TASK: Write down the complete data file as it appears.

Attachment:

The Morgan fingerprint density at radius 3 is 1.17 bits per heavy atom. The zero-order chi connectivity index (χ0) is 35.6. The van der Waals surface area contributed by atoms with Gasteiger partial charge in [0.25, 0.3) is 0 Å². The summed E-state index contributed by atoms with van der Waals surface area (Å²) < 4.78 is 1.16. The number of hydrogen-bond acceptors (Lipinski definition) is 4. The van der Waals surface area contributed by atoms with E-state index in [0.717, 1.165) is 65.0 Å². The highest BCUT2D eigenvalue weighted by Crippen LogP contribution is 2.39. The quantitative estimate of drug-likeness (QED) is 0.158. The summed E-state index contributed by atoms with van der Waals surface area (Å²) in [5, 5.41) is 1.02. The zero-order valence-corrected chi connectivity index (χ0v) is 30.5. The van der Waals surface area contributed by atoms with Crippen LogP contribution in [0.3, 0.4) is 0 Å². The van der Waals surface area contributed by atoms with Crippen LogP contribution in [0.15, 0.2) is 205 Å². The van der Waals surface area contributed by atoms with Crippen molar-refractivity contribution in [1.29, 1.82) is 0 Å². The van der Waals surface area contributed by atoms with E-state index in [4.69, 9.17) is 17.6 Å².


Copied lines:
The Morgan fingerprint density at radius 3 is 1.17 bits per heavy atom. The zero-order chi connectivity index (χ0) is 35.6. The van der Waals surface area contributed by atoms with Gasteiger partial charge in [0.25, 0.3) is 0 Å². The summed E-state index contributed by atoms with van der Waals surface area (Å²) < 4.78 is 1.16. The number of hydrogen-bond acceptors (Lipinski definition) is 4. The van der Waals surface area contributed by atoms with E-state index in [0.717, 1.165) is 65.0 Å². The highest BCUT2D eigenvalue weighted by Crippen LogP contribution is 2.39. The quantitative estimate of drug-likeness (QED) is 0.158. The summed E-state index contributed by atoms with van der Waals surface area (Å²) in [5, 5.41) is 1.02. The zero-order valence-corrected chi connectivity index (χ0v) is 30.5. The van der Waals surface area contributed by atoms with Crippen LogP contribution in [0.3, 0.4) is 0 Å². The van der Waals surface area contributed by atoms with Crippen LogP contribution in [0.15, 0.2) is 205 Å². The van der Waals surface area contributed by atoms with Crippen molar-refractivity contribution in [1.29, 1.82) is 0 Å². The van der Waals surface area contributed by atoms with E-state index in [4.69, 9.17) is 17.6 Å².